# Exam 1: Midterm

## Solutions and C

### Exam

```mean   = 6.67
median = 7.2                     X
X X           X X X
_______X___X___X_X_X_X___X___X_X_X_____X_X_X_X___X___X___________
0 . 1 . 2 . 3 . 4 . 5 . 6 . 7 . 8 . 9 . 10. 11. 12. 13. 14. 15
```

### Homeworks 1 to 5

```mean   = 11.35
median = 12.2                    X
X X             X   X X X X X
___X___________________________X_X_____X___X___X_X_X_X_X_X_X_X___
0 . 1 . 2 . 3 . 4 . 5 . 6 . 7 . 8 . 9 . 10. 11. 12. 13. 14. 15
```

### Machine Problem 1

```             X
X
X
X         Mean   = 2.89
X         Median = 2.5
X
X
X
X
X
X
X
X
X         X     X
___X_________X_____X_X_X_
0 . 1 . 2 . 3 . 4 . 5
```

### Overall

```                                     X
mean   = 20.00                       X
median = 19.3                        X           X
X X         X   X X
_________X_____________X_X_________X_X_X_X_______X_X_X_X_X_X_____
0 . 2 . 4 . 6 . 8 . 10. 12. 14. 16. 18. 20. 22. 24. 26. 28. 30
F             D D
```

## Solutions

1. Background: Consider this shell script:
```1    #!/bin/tcsh
2    #  examscript -- a shell script for the exam
3    @ number = 1
4    @ argc = \$#argv
5    while   ( \$number <= \$argc )
6            echo \\$argv\[\$number\] = \$argv[\$number]
7            @ number = \$number + 1
8    end
```

Also consider this partial alternative.

```5    mywhile ( \$number <= \$argc ) <<end
6            echo \\$argv\[\$number\] = \$argv[\$number]
7            @ number = \$number + 1
8    end
```

The mywhile program is relatively straightforward, given that you can evaluate the expression passed as command line arguments. The <<end makes the shell pass everything up to the line containing end as standard input to mywhile. Then, mywhile repeatedly passes this standard input to tcsh until the expression is false.

a) What prevents the mywhile version of this script from working, ever, despite the fact that mywhile itself works perfectly.

The terminating condition, ( \$number <= \$argc ) has dollar-sign substitution applied just once, before the mywhile application is launched. As a result, mywhile never can see any changes to the value of the terminating expression.

Also, it is impossible for the loop body, executing in a subshell, to have side effects that change environment variables in the shell that contains the while loop.

5 gave one or another good reason. 13 gave reasons that suggested major misunderstandings. Partial credit was rare.

b) Why do we need an @ command? For example, why would it be more difficult to write a shell that allowed this:

```7            \$number = \$number + 1
```

In the Unix shells, dollar-sign substitution is done first, before the command name or arguments are examined to see what to do with the line. As a result, the suggested "more civilized" form of the line might end up looking like 5 = 5 + 1 by the time the shell looked at the syntax to see that it was an assignment.

Only 1 gave a really good answer, and 8 earned partial credit. The rest did poorly, giving answers that either made no sense or made sense in an alternate universe where shell scripts were evaluated by something akin to a real compiler.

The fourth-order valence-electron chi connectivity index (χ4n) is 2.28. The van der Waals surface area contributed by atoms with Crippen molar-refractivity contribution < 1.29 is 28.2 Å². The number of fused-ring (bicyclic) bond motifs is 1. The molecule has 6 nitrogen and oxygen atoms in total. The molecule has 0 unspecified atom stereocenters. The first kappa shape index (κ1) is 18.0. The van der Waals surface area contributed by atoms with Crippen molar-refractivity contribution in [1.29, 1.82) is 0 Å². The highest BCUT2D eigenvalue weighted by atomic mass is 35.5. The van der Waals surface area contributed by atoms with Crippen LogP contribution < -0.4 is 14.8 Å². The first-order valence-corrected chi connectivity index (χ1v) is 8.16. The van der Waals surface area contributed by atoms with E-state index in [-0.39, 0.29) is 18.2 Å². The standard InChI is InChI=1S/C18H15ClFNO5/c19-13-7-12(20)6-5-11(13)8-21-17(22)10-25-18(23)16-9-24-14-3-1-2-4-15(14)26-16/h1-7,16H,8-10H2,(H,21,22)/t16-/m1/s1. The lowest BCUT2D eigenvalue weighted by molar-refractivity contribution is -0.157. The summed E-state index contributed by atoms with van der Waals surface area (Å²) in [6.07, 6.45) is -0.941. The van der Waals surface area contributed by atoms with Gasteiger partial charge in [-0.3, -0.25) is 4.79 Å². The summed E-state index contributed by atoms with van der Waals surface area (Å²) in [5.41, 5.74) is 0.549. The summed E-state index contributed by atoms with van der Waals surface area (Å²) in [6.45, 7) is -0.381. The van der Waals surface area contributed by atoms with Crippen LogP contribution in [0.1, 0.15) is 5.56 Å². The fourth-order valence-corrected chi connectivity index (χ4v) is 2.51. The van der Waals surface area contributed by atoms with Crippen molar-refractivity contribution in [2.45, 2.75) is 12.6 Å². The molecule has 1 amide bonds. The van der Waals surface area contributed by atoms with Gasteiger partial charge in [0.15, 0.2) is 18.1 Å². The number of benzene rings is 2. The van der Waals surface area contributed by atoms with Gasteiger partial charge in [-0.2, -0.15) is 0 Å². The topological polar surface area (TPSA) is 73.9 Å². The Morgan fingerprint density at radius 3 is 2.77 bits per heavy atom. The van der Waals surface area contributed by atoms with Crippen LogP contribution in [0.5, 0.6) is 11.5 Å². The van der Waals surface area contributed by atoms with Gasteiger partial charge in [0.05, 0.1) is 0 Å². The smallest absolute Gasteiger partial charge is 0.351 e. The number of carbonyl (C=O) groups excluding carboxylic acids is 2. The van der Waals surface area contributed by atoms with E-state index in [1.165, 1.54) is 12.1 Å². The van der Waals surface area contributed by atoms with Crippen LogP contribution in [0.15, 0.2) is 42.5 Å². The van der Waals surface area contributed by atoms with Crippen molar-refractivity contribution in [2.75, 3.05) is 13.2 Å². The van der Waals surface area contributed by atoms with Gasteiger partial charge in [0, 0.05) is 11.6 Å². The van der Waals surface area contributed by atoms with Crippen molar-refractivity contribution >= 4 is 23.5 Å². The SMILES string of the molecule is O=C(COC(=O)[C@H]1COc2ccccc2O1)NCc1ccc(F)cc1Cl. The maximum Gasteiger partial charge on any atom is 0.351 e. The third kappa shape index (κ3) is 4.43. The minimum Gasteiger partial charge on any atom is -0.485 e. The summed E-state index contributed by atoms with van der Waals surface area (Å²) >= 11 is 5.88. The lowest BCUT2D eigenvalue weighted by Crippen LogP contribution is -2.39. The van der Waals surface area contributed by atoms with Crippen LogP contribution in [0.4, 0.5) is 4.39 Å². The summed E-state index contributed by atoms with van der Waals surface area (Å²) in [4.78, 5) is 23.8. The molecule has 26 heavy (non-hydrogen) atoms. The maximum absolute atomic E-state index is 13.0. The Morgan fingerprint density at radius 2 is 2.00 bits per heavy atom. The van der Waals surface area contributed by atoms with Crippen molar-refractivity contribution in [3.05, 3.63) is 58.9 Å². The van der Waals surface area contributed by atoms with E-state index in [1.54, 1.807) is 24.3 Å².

c) Why so many spaces? For example, why not write the following:

```5    while   (\$number<=\$argc)
```

The shell uses spaces to delimit elements of the argument vector, argv, and the while command takes advantage of this so that it doesn't need to do any difficult work parsing its argument. With the spaces removed, the while command sees the entire argument as one lump.

12 did well here, and 4 more earned partial credit. Among those who earned no credit, an alarming number suggested that the reason for the spaces had something to do with programming style, holding that they were there for readability.

2. Background: Programs running on Unix-like systems typically have three segments: a read-execute only code segment, a read-write static segment and a read-write stack segment. Consider the following code:
```#include <stdio.h>
char * s = "Hello world!\n"

int main() {
char ch;
for (;;) {
ch = *s;
if (ch == '\0') break;
putchar(s[i]);
}
}
```

a) The identifiers in the above code are s, main and ch. For each identifier, what segment ends up holding the associated value. For full credit, identify the tricky some of these raise.

s is a global variable, therefore in the static segment.
main names a piece of code, therefore in the code segment.
ch is a local variable, therefore in the stack segment.

Tricky issues: s refers to a string that could be in the code segment (it is constant), but s is a variable. main can legally be implemented as a pointer to the code, and as such, it could be a pointer in the static segment.

6 did perfectly. 13 more had serious problems with s, 3 more had serious problems with main and 6 more had serious problems with ch. Everyone got at least some credit here.

Just for fun, to illustrate how horrible C really is, here is a legal C program that actually works unless you pass more than about 20 command line arguments to it:

```#include
#include
void main(int j) {
printf("%d\n", j);
(main + (exit - main)*(j/20))(j+1);
}
```

b) The constants in the above code are "Hello world!\n", and '\0' For each constant, what segment ends up holding the value. Clearly describe any tricky issues that arise.

"Hello world!\n" can be stored in the static segment or in the code segment depending on the compiler. '\0' may be stored in the static segment or the code segment, but an optimizing compiler is likely to use immediate operands in machine instructions or even just test the Z condition code instead of explicitly storing this constant anywhere.

11 did well, 4 earned no credit.

c) Which of the addresses of variables or constants in this code might require relocation when the object file holding this code is linked with other object files to make the executable. The right answer depends on how you answered a and b.

Any items stored in the static or code segments will have their load addresses shifted depending on what else is linked into those segments. Storage in the stack segment is allocated at run-time and is therefore not subject to relocation by the linker.

7 did well, 4 earned no credit.

3. Background: Consider the path take by data output to a printer.